The Grand Plaza, Temple to Pelor, and the Gods’ Quarter
Pelor’s Temple dominates the skyline of much of the lower city, rising from a small hill. Before it lies what is known as the Grand Plaza – a huge plaza constructed for celebrations and feast days, which more frequently pays hosts to crowds of pilgrims and the faithful on observances, as well as street traders and peddlers of various kinds. Throughout the district the temples to other gods can be found, though none quite as prestigious.
The Ampitheatre and the Theatre District
Street entertainers can be found across the city, but their greatest concentration can be found in what is usually known as the Theatre District. Playhouses, taverns, and dens of various iniquities can be found scattered throughout the ramshackle housing of this district, with a large population of artists. The large Ampitheatre here dates well back to Imperial days, and hosts popular events like public executions. This is also the City’s red light district, and a number of popular brothels operate in the shadow of the Ampitheatre itself.
The Foreign Quarter
Foreigners are welcomed with open arms and open coinpurses in Catarina, but frequently have trouble finding a place to stay unless they are well connected or well monied. Though the conditions here are barely above a slum the generally-named “Foreign Quarter” houses a number of ghettoes and markets dedicated to the interests of the City’s minority populations, with a variety of races and cultures represented in a remarkably small area.
Slums and the Blasted Quarter
Where once the Arcane University stood directly across the river from the White Rocks, there is now a ruined waste surrounded by high walls. The residential areas near the Blasted Quarter are some of the least desirable (but cheapest) in Caterina proper, occasionally having to deal with infestations of magically mutated pests and the fallout of wild magic. The poor and the desperate (and the greedy seeking to exploit them) have started to spill inside the now-crumbling walls, despite efforts to maintain the quarantine, and the edges of the Blasted Quarter are a shanty town filled with some of the most destitute of the city’s citizens.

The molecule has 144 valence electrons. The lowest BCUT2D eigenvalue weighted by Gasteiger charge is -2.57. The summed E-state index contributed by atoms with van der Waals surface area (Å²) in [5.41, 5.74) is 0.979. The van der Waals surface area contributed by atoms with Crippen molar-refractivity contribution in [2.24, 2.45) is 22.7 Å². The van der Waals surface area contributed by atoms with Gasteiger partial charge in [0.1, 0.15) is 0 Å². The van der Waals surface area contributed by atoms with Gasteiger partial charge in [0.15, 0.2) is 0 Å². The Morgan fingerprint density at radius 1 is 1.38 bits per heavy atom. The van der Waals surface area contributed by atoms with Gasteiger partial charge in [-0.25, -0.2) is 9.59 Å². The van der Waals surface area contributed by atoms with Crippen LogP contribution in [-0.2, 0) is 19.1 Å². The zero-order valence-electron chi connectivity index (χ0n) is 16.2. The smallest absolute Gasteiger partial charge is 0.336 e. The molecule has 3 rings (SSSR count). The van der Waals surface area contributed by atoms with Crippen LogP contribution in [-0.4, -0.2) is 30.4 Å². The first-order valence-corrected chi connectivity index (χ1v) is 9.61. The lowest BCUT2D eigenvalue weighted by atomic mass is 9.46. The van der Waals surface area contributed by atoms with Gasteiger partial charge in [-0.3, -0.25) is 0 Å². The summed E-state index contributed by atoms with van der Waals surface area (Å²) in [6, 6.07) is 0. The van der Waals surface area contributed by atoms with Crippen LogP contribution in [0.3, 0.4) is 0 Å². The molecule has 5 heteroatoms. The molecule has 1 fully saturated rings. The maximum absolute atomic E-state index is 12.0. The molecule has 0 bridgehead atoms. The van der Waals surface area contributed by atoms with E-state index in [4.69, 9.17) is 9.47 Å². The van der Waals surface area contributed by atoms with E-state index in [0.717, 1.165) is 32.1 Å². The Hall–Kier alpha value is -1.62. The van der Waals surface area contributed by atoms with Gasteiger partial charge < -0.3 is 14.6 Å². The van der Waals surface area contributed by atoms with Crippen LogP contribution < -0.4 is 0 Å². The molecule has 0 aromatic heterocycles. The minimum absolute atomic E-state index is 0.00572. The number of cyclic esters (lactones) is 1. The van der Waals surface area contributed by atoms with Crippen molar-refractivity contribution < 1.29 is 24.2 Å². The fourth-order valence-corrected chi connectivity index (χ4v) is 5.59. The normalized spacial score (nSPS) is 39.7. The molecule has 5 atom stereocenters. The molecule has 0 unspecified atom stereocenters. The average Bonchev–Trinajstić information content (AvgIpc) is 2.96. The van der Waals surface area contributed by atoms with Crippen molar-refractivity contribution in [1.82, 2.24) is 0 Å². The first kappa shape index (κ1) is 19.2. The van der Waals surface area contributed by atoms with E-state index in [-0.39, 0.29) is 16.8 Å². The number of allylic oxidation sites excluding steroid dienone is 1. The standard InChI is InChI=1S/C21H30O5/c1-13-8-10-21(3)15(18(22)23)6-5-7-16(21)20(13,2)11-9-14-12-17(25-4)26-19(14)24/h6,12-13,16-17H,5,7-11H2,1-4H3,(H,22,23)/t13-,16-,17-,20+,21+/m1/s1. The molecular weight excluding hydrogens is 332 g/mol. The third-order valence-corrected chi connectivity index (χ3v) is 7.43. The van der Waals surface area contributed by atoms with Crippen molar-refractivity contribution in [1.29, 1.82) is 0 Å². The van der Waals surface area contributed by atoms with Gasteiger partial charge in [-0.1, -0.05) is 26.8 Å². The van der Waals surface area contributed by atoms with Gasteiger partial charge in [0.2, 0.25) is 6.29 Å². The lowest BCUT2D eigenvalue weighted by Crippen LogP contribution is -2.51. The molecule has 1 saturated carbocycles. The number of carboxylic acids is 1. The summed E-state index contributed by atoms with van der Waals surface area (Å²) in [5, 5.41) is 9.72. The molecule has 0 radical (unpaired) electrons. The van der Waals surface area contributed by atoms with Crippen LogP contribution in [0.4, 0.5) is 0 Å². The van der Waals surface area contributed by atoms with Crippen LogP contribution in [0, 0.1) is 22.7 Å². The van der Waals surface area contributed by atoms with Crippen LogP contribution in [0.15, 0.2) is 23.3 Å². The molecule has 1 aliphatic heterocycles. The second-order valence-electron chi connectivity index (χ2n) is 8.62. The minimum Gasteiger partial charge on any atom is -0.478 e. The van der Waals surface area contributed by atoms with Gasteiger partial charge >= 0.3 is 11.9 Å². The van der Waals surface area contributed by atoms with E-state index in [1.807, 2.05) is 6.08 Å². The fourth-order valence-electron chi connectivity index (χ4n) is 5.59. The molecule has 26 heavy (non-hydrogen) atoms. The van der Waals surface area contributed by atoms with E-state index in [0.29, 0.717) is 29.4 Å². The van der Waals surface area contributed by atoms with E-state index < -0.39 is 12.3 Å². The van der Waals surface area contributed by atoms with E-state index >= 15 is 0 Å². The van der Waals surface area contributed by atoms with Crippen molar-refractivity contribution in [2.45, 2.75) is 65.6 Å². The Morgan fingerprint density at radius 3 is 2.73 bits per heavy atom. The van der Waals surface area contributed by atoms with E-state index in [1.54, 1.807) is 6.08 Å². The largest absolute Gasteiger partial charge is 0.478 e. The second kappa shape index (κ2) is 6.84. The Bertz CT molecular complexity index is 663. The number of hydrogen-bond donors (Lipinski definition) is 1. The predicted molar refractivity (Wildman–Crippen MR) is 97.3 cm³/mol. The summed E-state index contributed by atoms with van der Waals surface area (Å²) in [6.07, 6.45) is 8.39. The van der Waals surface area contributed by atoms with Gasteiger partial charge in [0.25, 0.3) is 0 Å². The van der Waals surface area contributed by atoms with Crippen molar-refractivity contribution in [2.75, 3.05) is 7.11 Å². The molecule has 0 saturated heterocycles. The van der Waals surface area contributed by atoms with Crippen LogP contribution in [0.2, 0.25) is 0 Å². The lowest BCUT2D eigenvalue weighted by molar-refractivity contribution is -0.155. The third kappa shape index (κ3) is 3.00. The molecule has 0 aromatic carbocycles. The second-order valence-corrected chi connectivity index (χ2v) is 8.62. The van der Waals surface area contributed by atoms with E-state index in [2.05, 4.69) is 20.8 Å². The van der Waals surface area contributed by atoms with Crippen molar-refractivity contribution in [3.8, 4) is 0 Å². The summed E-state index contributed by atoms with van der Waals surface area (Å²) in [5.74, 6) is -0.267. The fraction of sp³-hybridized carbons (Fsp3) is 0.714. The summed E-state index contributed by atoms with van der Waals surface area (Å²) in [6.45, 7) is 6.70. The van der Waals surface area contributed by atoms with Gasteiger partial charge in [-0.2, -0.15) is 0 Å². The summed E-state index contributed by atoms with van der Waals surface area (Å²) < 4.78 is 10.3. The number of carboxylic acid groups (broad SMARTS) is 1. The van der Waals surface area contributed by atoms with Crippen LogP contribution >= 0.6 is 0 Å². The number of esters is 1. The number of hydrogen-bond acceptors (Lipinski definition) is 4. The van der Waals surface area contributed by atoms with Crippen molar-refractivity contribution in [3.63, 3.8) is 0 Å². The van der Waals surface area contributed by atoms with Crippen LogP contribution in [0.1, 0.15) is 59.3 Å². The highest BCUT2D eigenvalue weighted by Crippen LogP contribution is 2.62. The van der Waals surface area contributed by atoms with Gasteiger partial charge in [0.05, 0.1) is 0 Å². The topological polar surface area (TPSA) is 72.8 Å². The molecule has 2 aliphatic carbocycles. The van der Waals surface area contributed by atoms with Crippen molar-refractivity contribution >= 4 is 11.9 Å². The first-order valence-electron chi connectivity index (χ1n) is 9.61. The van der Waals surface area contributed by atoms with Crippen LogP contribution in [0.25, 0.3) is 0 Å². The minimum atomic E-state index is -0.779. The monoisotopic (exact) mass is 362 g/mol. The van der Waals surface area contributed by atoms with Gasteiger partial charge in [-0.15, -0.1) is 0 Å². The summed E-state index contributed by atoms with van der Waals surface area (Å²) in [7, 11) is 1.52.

Not quite at the confluence of river and ocean itself, but slightly within the City’s walls, are the docks. Large warehouses and the masts of merchant vessels dominate this district; the Docker’s Guild dominate the streets. There are large commercial marketplaces and the offices of various trading companies here as merchants seek to offload their wares from ships. At night the docks are filled with the revelry of sailors; the hostels and taverns of the area often do exceptionally well if you don’t count the frequent bar brawls and infrequent fires.